Although Solomon and his colleagues offer courses in cannabis in their respective departments, UCI does not offer a major in cannabis studies. In addition to having some concerns about teaching others how to produce crops that are illegal at the federal level, the university currently lacks enough specialized courses in cannabis that could make up a four-year degree, Solomon added.
However, Solomon said he believes that the university will eventually begin offering degrees in cannabis, especially because the University of California Office of the President has expressed interest in the subject.
Sooner than later, he said, the university must incorporate cannabis into its curriculum.
“We have all kinds of problems that we’re working out,” Solomon said, “and it will probably take 10 years, but we have to be teaching this stuff.”
By Raya Torres
When Julianna Montano began attending the University of Southern California, she never thought that she would one day become the president of the cannabis club.
The 20-year-old junior, who is double majoring in Philosophy, Politics of Law, and Pharmacology and Drug Development, said that joining and leading the Cannabis at USC club has changed her life because it helped her bridge her two areas of study together.
“When I was at a crossroads in my life and felt really directionless, I was like, ‘I got to do something to reconcile my two disciplines and make it fun for myself again,’” Montano said. “I looked at cannabis and I knew nothing about it. I decided that it would be a plunge and it would be a great challenge for me to seek out something emerging and alluring.”
Montano said that her interest in cannabis developed during a difficult period in her life. After deciding to also pursue pharmacology in addition to her law degree, Montano said she began to feel dispassionate about her education. At the time, she freelanced at a marketing agency which limited her artistry. These things, she said, led her into a deep depression.
“I felt like I was constantly constrained and constantly reporting back to people about what they wanted,” she said. “I didn’t have a lot of autonomy, which is extremely important for bolstering my own creativity and entrepreneurship.”
As Montano started researching cannabis, she recognized the financial opportunity in the emerging industry. This is what pushed her to join the cannabis club at her school. Her newfound interest made her appreciate both her fields of study and brought out parts of herself that were lost during her depression.
“Once you get caught up in that whirlwind of trying to be really successful in higher academia and lose sight of what you’re actually passionate about, it can be extremely dangerous,” she said. “Being part of the cannabis club allowed me to tap into the parts that I really enjoyed about myself in the past, like my creative side and entrepreneurial side.”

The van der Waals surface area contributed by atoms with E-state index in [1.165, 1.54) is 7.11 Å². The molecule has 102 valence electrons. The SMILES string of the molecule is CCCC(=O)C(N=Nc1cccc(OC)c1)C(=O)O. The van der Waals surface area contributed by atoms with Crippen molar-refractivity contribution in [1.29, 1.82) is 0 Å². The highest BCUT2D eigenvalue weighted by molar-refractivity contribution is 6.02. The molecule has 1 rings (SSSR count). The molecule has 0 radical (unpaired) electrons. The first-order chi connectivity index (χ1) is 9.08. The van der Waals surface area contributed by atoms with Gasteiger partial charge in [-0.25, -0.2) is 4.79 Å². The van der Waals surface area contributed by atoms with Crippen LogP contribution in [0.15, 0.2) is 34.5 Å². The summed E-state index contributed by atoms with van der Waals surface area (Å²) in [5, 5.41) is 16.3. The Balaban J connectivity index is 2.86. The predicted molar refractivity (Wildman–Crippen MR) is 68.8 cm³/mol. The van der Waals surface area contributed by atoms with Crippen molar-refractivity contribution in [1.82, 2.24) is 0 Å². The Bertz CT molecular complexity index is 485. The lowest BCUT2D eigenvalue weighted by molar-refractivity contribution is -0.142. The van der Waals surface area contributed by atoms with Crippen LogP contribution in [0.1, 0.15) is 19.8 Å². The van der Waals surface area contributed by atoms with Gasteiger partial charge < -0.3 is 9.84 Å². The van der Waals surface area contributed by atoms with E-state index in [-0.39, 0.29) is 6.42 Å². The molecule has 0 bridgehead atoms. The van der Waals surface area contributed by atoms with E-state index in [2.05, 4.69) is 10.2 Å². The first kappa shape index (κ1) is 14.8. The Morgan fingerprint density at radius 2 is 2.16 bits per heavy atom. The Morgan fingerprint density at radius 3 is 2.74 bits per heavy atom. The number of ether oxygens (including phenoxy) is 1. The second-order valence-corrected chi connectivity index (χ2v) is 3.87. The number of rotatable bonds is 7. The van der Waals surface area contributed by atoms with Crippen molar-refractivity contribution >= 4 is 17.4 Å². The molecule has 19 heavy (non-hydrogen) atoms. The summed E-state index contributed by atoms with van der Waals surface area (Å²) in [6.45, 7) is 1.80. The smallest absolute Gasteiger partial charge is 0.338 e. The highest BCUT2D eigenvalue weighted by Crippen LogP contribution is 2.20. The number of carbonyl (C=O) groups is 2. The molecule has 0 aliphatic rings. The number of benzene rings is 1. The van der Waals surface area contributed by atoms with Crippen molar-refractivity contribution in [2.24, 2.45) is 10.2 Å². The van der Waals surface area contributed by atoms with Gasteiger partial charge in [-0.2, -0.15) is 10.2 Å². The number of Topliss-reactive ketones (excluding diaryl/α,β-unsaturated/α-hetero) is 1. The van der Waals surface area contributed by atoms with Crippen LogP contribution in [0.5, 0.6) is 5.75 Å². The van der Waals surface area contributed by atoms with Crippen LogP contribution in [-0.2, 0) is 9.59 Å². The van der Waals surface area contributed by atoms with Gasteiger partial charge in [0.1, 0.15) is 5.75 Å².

Now, Montano is an intern at a neurogenomics research firm. She is helping develop a DNA test that will test a person’s suitability for cannabis and other traditional pharmaceuticals.
Montano told her parents about her interest in cannabis by explaining that as a pharmacology student, she needed to focus on a particular sector. She explained that she was particularly interested in cannabis because it was a topic that concerned both of her areas of study. Growing up as the only child in a conservative Filipino family, Montano said that despite her worries about how her family would react, she was adamant about being part of the club.
“They knew that my passion for this overcame the fear I had of their disapproval,” Montano said. “When I started being involved in it and doing events every week, they were like ‘Oh God, it is so much bigger than we anticipated.’ I think they’re proud of me because they know I’m making the right decision for myself. At least I hope so.”
Although Montano is passionate about cannabis, she said that her peers can sometimes struggle to understand her interest in it.
“It’s funny because to older generations, I have to justify the legitimacy and the value of my work. But to younger generations, I have to justify that I’m not doing this so I could get stoned every day,” she said. “Part of the challenge of working in the cannabis industry is that you have to constantly educate people. When you’re speaking with other people in the cannabis community, they really get it, but you don’t really have those conversations outside of that circle.”
Montano hopes that more college students will be open to learning more about cannabis because it is a growing industry. She also hopes that through organizing more events and networking with business owners who specialize in cannabis products, she can do her part to increase discussion about cannabis on college campuses.
“I feel like college students now are entering a legal market that they can be more mindful of because they’re not hindered by years of that stigma and propaganda,” Montano said. “Cannabis is still a federally illegal drug, and I don’t think we’re going to see legalization in this administration. In the meantime, we need to start bootstrapping and preparing students for an industry that will be 10 times more different once it is legalized.”
By Raya Torres
As a neuroscientist, Yu-Fung Lin was interested in cannabis because she wanted to understand the effects of the substance on the human brain. Since 2017, Lin has shared her knowledge on cannabis by offering an upper-division undergraduate course and a medical school elective on the effects of cannabinoids on brain cells at the University of California Davis.